… from Press TV, Tehran
[ Editor’s Note: I had predicted that, despite any winding down of the Syrian war and a political settlement, the horrors of these suicide and car bombers could be with us forever. There seems to be an endless supply of these mass murderers, and those willing to exploit their willingness to die.
We cannot put the toothpaste back into the tube, nor raise the dead. But we can hunt down, expose, and vilify all those in our government and military that have been involved in the use of proxy terrorism for US geopolitical and regime change goals.
The first major hurdle there is removing any and all immunity for such activity. The people who do this sleep well at night, knowing that they are protected by the secrecy laws and sovereign immunity. There is no stigma attached to it that would negatively affect their future careers. Quite the contrary – such work is considered a résumé enhancer in a number of areas.
As Gordon had said the other day – after the kiddie snuff film was exposed by the Swedish doctors for human rights’ NGO, where the White Helmet murderers were giving make-believe adrenaline injections to two opiated babies, just to make a propaganda film pretending to save them from the evil Mr. Assad – “We are the Evil Empire now, with no real competition.”
It is a depressing situation for those of us in our senior years to have to discover, but it is what it is. And we really have no other choice but to fight to expose it with every fiber of our bodies, as long as we can stay on the front… Jim W. Dean ]
This includes research, needed field trips, Heritage TV Legacy archiving, and more – Thanks for helping out
– First published … April 15, 2017 –
Nearly 40 people have lost their lives and several others sustained injuries when a powerful bomb explosion struck near several buses carrying people from two Shia-majority villages in Syria’s northwestern province of Idlib, as they were waiting to enter the city of Aleppo.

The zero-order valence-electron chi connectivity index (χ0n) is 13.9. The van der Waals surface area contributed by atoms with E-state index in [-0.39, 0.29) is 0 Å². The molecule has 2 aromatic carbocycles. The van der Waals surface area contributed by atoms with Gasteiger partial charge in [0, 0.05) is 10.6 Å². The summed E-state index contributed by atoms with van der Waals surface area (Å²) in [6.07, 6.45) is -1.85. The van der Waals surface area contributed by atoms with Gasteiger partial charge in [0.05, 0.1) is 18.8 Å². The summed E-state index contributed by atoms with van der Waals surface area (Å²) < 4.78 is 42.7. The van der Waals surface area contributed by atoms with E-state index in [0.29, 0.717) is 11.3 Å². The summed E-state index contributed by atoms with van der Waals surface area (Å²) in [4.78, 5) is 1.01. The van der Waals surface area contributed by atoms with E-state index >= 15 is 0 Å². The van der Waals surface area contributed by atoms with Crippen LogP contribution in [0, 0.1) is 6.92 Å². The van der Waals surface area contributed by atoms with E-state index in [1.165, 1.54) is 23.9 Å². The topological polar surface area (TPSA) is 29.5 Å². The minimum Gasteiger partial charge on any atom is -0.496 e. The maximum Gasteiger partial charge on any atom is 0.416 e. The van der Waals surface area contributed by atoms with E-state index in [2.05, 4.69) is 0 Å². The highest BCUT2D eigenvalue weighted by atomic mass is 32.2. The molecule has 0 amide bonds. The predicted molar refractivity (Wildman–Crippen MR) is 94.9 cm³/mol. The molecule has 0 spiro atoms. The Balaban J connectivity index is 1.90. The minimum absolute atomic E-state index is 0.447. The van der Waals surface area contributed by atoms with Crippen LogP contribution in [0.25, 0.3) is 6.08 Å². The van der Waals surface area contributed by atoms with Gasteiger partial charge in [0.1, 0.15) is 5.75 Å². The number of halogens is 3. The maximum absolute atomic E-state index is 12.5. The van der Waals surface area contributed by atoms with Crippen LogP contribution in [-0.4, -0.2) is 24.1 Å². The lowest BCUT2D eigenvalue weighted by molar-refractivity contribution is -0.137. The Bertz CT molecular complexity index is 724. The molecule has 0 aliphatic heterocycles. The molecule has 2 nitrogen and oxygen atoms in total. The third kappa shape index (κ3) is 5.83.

The blast hit al-Rashideen district on the western outskirts of Aleppo, located some 355 kilometers north of the capital, Damascus, as buses were stopping at a checkpoint on Saturday afternoon. At least 39 people were killed and 48 others sustained injuries as a result, Lebanon-based Arabic-language al-Mayadeen television news network reported.
Syrian state TV reported that a bomber blew up an explosive-laden car at the site. The buses were evacuating residents of Kefraya and al-Foua villages under a deal reached between the Damascus government and foreign-sponsored Takfiri militant groups last month.
State-owned Arabic daily Tishreen said the explosion took place as children were collecting food being distributed at the stop point.
In late March, the Syrian government and militant groups struck a deal that envisaged the transfer of 16,000 people from Foua and Kefraya in exchange for the evacuation of militants and their families from al-Zabadani and Madaya towns in the southwestern province of Rif Dimashq.
Residents of Foua and Kefraya were agreed to be transferred to the outskirts of Aleppo City, the coastal province of Latakia or Damascus, while the gunmen and their families would leave for Idlib City.
More than 30,000 people are expected to be evacuated under the deal, which began on Wednesday with an exchange of prisoners between militants and government forces. The Syrian Arab Red Crescent (SARC) is supervising the implementation of the deal, which is described as the biggest population swap of its kind.
The explosion on Aleppo’s outskirts came shortly after a bomb explosion targeted a military camp in Syria’s western coastal province of Latakia, leaving nearly a dozen people dead and several others injured.
Local sources, speaking on condition of anonymity, said a car rigged with explosives was detonated by remote control in Salma village, which lies northeast of the provincial capital city of Latakia.
No militant group or individual has claimed responsibility for the attack yet, but such assaults bear the hallmarks of those carried out by the Daesh Takfiri terrorists.
Jim W. Dean Archives 2009-2014